The White House is a symbol of American power all over the world. But for many African-Americans, this most famous of American homes also represents a rarely discussed history of exclusion and inequality. Rebecca Sheir talks with Clarence Lusane, author of The Black History of the White House, about the ties between the White House and people of African descent, from the slaves and servants who worked there, to the activists who...
Home is where the heart is. It's also where the stink bugs live -- crawling out from cracks and crevices and finding their way into your shower or kitchen cupboards. They're a major nuisance to farmers, and the USDA is now experimenting to see if the invasive insects can be brought under control by importing their natural predator, a parasitic Asian wasp. Sabri Ben-Achour takes a look.
Real estate magnate Bob Simon is known as the father of Reston, Va. In the early 1960s, he bought up the Fairfax County farmland where the bustling suburb now exists and created a community from scratch. David Schultz talks with Simon about his vision for Reston, and what it's like to live in a town that contains a bronze statue of yourself.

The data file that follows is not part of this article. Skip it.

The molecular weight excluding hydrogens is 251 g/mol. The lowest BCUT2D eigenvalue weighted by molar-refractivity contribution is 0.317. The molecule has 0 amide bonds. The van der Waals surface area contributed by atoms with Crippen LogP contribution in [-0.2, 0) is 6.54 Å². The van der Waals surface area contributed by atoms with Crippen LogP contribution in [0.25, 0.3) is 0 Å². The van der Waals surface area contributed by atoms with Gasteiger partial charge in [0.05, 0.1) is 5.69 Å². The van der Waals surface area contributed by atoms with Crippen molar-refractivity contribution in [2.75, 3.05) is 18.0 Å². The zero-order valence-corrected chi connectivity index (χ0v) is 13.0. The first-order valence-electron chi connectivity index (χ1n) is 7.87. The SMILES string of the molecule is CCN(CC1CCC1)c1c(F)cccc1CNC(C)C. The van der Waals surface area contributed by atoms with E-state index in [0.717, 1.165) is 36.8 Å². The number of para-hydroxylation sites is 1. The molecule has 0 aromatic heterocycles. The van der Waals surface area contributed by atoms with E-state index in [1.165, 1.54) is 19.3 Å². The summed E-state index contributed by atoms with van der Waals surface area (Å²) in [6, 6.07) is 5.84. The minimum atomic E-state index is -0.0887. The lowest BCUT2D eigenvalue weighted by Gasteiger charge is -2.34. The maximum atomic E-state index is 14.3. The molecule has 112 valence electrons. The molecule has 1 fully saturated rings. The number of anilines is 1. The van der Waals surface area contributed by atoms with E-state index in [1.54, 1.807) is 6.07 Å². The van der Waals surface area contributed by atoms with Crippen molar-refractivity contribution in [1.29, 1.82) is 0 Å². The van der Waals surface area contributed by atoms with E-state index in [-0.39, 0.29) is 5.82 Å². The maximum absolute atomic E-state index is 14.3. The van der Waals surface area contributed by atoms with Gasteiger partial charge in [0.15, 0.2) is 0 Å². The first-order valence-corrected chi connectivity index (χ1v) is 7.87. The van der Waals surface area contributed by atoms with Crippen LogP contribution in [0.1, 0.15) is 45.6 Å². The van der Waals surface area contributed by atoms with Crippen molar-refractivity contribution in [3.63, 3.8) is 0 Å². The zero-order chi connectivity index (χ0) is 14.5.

[Music: "A to B" by The Futureheads from The Futureheads / "Pink Houses (Karaoke Version)" by Stingray Music (Karaoke) from Karaoke - in the Style...
The burst of the housing bubble had a big impact on the Eastern Shore of Maryland and coastal Delaware. Realtors say they're closing more deals, but many of the homes they're selling are foreclosures. Coastal reporter Bryan Russo talks with host Rebecca Sheir about how the end of the housing boom is affecting the market for vacation homes.
[Music: ""Sea of Love" by Tom Waits from Brawlers / "Beach Side Property" by Modest Mouse from This is a Long Drive for Someone With Nothing to...
For many people, having a place to call home is a far-off dream. An estimated 12,000 homeless people live in the Washington region, and many of them served in the military. With Congress divided over funding for veterans, the problem threatens to grow. Lauren Hodges visited a homeless shelter in Alexandria, Va., to learn more about the challenges facing homeless veterans.
[Music: "Home (Karaoke Version)" by The Karaoke Channel from Karaoke - In the Style of Sheryl Crow - Vol. 1]